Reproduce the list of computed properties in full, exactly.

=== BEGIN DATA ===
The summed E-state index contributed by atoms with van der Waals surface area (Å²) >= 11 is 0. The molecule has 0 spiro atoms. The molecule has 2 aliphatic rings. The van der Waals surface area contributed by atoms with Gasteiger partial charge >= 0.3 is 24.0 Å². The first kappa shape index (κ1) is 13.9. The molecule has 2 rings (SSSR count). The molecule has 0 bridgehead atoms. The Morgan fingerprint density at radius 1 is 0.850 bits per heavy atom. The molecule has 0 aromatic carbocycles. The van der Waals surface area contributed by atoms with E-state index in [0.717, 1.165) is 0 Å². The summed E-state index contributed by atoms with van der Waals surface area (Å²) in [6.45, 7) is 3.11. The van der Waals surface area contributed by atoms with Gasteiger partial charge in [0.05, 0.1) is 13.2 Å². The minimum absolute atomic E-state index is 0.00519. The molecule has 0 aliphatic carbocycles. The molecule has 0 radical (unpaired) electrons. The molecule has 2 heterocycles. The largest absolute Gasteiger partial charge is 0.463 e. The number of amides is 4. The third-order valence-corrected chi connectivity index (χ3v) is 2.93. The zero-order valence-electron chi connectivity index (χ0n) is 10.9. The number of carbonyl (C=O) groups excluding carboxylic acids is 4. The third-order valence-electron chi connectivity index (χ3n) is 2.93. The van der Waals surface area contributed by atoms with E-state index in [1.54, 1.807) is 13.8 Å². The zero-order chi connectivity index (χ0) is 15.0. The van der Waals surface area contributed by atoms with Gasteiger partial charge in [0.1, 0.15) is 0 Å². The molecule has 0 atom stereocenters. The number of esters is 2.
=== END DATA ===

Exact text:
The summed E-state index contributed by atoms with van der Waals surface area (Å²) >= 11 is 0. The molecule has 0 spiro atoms. The molecule has 2 aliphatic rings. The van der Waals surface area contributed by atoms with Gasteiger partial charge >= 0.3 is 24.0 Å². The first kappa shape index (κ1) is 13.9. The molecule has 2 rings (SSSR count). The molecule has 0 bridgehead atoms. The Morgan fingerprint density at radius 1 is 0.850 bits per heavy atom. The molecule has 0 aromatic carbocycles. The van der Waals surface area contributed by atoms with E-state index in [0.717, 1.165) is 0 Å². The summed E-state index contributed by atoms with van der Waals surface area (Å²) in [6.45, 7) is 3.11. The van der Waals surface area contributed by atoms with Gasteiger partial charge in [0.05, 0.1) is 13.2 Å². The minimum absolute atomic E-state index is 0.00519. The molecule has 0 aliphatic carbocycles. The molecule has 0 radical (unpaired) electrons. The molecule has 2 heterocycles. The largest absolute Gasteiger partial charge is 0.463 e. The number of amides is 4. The third-order valence-corrected chi connectivity index (χ3v) is 2.93. The zero-order valence-electron chi connectivity index (χ0n) is 10.9. The number of carbonyl (C=O) groups excluding carboxylic acids is 4. The third-order valence-electron chi connectivity index (χ3n) is 2.93. The van der Waals surface area contributed by atoms with E-state index in [1.54, 1.807) is 13.8 Å². The zero-order chi connectivity index (χ0) is 15.0. The van der Waals surface area contributed by atoms with Gasteiger partial charge in [0.1, 0.15) is 0 Å². The molecule has 0 atom stereocenters. The number of esters is 2.